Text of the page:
Ian’s Bird of the Week – Black-winged Petrel ~ by Ian Montgomery
Newsletter – 5/14/12
Three weeks ago we had the Cape Petrel. Here is the Black-winged Petrel, another species, like the White Tern and Grey Ternlet, that I had seen twenty years ago on Lord Howe Island and was keen to photograph on Norfolk Island. With a length of 28-30cm/11-12in and a wingspan of 67cm/26in, this is quite a small species with elegant black, grey and white markings and a stubby, hooked bill, visible in the first photo.
It nests on both the main island and Phillip Island – where it was quite abundant – and was easy to find as, unlike most petrels and shearwaters, it is active around the breeding colonies in daylight. Most petrels and shearwaters come ashore under cover of darkness to reduce the risk of avian predators such as raptors and gulls, but the Black-winged has historically nested on predator-free islands. ‘Historically’ here means before human settlers introduced predators such as feral cats.
Black-winged Petrels are accomplished fliers and spent much time in aerial acrobatics around and over cliffs. The generic name Pterodroma means ‘winged runner’ and refers to their aerial agility. The one in the second photo is coming in to land near its nesting burrow and passing some Norfolk Island Pines. All petrels and shearwater, except the Giant Petrels, have very weak legs and once on the ground are barely mobile using their wings to drag themselves along on their bellies.
Like many island birds, they seemed unafraid and didn’t appear agitated when approached closely to have their photos taken. The fourth photo shows the tubular nostrils characteristic of this family of birds and their close relatives the albatrosses and storm-petrels. All these ‘tube-nosed’ birds are thought to have a strong sense of smell – very unusual for birds – that helps them find both marine prey and their nesting burrows on dark nights, and the birds themselves apparently have a strong musty odour during the breeding season.
The hooked bill helps the birds grasp slippery prey – mainly squid and small fish – and the bills have sharp cutting edges. The Black-winged is one of about 36 global species of Pterodroma petrels collectively and, I think unfairly, called Gadfly Petrels, in reference to their erratic flight. As I’m sure you know, Gadflies are nasty blood-sucking insects such as Horse and March Flies, and there must be other more congenial erratic fliers after which they could been named. Anyway, Gadfly Petrels feed on the wing by snatching prey from the surface of the water and rarely alight on the water or dive.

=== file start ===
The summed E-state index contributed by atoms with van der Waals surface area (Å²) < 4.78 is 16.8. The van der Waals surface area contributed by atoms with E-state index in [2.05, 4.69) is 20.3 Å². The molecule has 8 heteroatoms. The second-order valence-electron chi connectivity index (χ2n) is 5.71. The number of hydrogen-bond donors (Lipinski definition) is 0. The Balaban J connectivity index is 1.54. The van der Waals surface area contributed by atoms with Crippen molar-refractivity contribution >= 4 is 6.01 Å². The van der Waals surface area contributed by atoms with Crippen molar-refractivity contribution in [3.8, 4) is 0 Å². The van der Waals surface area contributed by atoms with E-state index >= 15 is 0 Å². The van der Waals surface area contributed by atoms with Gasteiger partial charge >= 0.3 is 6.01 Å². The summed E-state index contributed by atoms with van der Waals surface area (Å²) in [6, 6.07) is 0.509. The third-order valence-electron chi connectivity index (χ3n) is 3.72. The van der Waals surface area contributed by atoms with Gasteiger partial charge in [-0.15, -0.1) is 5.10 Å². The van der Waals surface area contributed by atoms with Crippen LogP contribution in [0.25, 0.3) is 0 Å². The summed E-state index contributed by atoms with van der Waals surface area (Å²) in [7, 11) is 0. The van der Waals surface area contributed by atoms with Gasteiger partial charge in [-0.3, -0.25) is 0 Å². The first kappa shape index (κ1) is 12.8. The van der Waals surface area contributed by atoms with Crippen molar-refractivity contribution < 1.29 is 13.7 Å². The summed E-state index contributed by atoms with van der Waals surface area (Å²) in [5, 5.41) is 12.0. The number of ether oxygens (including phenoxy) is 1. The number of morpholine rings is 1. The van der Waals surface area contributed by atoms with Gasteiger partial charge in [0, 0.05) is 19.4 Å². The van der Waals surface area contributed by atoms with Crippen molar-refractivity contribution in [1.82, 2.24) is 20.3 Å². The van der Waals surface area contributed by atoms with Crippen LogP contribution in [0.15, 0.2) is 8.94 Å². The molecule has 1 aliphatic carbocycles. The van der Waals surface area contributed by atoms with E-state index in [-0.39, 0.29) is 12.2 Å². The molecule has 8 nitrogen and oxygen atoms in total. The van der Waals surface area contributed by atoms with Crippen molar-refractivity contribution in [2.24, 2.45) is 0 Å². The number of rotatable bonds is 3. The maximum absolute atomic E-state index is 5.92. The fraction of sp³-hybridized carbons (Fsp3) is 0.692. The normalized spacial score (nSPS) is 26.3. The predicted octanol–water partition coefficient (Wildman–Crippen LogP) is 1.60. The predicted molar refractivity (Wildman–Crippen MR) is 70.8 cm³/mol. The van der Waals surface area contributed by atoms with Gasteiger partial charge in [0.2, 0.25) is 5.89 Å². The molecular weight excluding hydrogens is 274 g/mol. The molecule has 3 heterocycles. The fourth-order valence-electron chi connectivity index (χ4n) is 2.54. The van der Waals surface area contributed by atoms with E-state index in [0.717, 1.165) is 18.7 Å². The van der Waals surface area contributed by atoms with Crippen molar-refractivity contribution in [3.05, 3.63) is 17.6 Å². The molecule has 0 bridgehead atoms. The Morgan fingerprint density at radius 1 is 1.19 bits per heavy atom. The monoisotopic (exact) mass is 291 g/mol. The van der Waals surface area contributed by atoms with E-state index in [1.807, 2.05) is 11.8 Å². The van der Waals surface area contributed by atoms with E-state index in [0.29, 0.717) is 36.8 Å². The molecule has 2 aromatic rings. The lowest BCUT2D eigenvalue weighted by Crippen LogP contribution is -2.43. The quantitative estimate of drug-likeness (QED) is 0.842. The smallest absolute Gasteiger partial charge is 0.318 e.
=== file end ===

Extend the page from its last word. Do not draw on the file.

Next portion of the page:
The Black-winged Petrel breeds on islands in the south Pacific including Lord Howe, Norfolk, various islands around New Zealand and on several in French Polynesia. Helped by protection and the removal of predators such as feral cats, its population is increasing and it has bred on Lord Howe only since the 1960s. There are unproven recent reports of it breeding on some islands on the east coast of Australia, where it is generally rare. Outside the breeding season, it is highly pelagic and ranges widely over the Pacific as far as southern Japan and Mexico.
Ian Montgomery, Birdway Pty Ltd,
454 Forestry Road, Bluewater, Qld 4818
Tel 0411 602 737 email@example.com
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Thanks, Ian, for another interesting Newsletter. Trust you all are enjoying Ian’s Bird of the Week newsletters as well as I do. They are so informative and he introduces us to such a variety of birds. His photograph is outstanding.
The Black-winged Petrel is a member of the Procellariidae – Petrels, Shearwaters Family which has 87 species. They are in the Procellariiformes Order. The order has 3 other families, the Storm Petrels, Diving Petrels and the Albatrosses.
And God said, “…and let birds fly above the earth across the expanse of the heavens.” (Genesis 1:20 ESV)
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